Keywords: event segmentation, SLAM, free energy, Fisher information, Bayesian surprise
TL;DR: We hypothesize that chunking space and time in the brain is based on the change in information over time, and demonstrate this principle on a robot performing simultaneous localization and mapping.
Abstract: Humans are exposed to a continuous stream of sensory data, yet understand the world in terms of discrete concepts. A large body of work has focused on chunking sensory data in time, i.e. finding event boundaries, typically identified by model prediction errors. Similarly, chucking sensory data in space is the problem at hand when building spatial maps for navigation. In this work, we argue that a single mechanism underlies both, which is building a hierarchical generative model of perception and action, where chunks at a higher level are formed by segments surpassing a certain information distance at the level below. We demonstrate how this can work in the case of robot navigation, and discuss how this could relate to human cognition in general.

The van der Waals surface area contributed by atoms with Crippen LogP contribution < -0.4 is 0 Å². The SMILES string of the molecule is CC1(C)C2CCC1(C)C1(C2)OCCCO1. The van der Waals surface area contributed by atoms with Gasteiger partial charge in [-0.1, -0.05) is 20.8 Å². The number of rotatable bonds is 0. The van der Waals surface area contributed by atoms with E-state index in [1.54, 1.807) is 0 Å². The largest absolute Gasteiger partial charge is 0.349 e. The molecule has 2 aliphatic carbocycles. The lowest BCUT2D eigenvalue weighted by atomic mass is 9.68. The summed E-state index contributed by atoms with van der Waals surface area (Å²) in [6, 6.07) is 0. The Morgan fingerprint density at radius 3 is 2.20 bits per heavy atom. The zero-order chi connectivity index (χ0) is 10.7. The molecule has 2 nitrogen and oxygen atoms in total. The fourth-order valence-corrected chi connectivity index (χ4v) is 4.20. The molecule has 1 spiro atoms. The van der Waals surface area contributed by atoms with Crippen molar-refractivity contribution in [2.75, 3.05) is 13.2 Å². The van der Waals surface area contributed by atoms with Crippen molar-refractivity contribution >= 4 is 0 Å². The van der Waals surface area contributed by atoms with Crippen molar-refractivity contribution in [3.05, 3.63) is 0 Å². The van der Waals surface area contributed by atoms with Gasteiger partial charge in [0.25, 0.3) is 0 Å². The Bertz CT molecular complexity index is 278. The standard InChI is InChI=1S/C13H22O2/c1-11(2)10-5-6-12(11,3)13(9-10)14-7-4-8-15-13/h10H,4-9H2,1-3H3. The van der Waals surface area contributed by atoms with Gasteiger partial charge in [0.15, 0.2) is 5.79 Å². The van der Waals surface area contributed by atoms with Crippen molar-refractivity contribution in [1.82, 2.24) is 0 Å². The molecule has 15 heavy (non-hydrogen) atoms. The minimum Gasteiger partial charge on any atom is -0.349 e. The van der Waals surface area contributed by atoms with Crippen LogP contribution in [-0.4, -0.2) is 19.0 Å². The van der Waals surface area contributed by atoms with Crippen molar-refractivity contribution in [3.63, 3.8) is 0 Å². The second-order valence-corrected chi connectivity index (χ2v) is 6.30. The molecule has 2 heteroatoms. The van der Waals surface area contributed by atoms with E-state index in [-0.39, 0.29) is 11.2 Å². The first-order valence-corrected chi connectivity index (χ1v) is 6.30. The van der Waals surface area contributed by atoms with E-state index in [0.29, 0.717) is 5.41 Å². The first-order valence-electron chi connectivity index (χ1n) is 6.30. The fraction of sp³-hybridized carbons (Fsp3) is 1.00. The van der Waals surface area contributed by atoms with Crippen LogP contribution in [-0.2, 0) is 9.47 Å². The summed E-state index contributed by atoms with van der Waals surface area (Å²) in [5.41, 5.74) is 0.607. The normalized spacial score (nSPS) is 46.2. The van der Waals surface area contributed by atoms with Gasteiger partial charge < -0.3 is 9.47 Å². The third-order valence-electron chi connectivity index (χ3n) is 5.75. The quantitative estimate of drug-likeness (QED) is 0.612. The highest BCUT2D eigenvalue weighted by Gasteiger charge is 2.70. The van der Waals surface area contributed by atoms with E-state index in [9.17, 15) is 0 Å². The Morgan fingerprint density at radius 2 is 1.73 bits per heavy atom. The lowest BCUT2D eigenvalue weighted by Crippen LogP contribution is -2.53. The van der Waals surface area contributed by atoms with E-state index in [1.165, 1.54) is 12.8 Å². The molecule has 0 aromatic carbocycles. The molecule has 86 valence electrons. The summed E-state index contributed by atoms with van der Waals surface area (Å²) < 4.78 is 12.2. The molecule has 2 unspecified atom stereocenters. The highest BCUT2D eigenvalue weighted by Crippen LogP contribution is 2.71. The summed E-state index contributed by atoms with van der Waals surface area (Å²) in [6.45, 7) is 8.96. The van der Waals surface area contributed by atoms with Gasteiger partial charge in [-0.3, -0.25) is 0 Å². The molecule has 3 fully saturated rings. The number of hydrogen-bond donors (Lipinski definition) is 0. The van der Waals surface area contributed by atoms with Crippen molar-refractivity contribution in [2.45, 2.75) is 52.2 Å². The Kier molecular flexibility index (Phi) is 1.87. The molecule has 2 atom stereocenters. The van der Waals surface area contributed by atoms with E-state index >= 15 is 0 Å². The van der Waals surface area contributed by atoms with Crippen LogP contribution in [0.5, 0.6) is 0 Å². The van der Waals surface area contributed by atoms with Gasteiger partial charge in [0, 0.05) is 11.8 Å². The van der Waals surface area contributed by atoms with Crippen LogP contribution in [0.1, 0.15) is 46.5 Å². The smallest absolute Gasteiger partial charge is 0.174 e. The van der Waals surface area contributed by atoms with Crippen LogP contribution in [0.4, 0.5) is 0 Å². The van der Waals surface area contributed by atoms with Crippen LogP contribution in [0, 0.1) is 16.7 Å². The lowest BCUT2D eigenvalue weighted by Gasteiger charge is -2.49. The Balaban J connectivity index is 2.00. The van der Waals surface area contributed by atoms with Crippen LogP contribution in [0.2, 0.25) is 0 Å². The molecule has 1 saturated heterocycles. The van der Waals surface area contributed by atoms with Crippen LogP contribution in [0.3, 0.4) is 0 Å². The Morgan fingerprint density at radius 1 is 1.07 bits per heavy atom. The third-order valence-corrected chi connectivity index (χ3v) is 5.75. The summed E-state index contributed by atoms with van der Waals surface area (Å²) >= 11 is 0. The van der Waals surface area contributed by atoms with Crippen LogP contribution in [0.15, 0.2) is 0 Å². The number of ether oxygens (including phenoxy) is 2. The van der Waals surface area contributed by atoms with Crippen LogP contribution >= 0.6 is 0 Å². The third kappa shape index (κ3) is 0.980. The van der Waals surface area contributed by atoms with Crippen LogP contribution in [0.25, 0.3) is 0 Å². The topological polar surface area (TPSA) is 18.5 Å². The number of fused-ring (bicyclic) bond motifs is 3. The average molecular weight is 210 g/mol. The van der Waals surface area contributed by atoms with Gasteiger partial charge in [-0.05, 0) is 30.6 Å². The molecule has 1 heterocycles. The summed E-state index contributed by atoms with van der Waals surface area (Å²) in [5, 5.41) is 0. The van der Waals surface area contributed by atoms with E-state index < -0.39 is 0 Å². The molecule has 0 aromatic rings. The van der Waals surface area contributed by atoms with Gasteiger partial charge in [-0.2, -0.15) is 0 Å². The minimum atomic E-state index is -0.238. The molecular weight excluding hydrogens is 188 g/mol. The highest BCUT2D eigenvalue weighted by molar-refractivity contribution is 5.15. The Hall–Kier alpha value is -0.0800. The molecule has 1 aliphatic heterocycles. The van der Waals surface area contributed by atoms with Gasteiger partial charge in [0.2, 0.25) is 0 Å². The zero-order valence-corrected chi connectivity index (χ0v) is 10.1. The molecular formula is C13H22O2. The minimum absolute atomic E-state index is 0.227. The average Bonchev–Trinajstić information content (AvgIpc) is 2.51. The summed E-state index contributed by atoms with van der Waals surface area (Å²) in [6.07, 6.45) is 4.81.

In-person Presentation: yes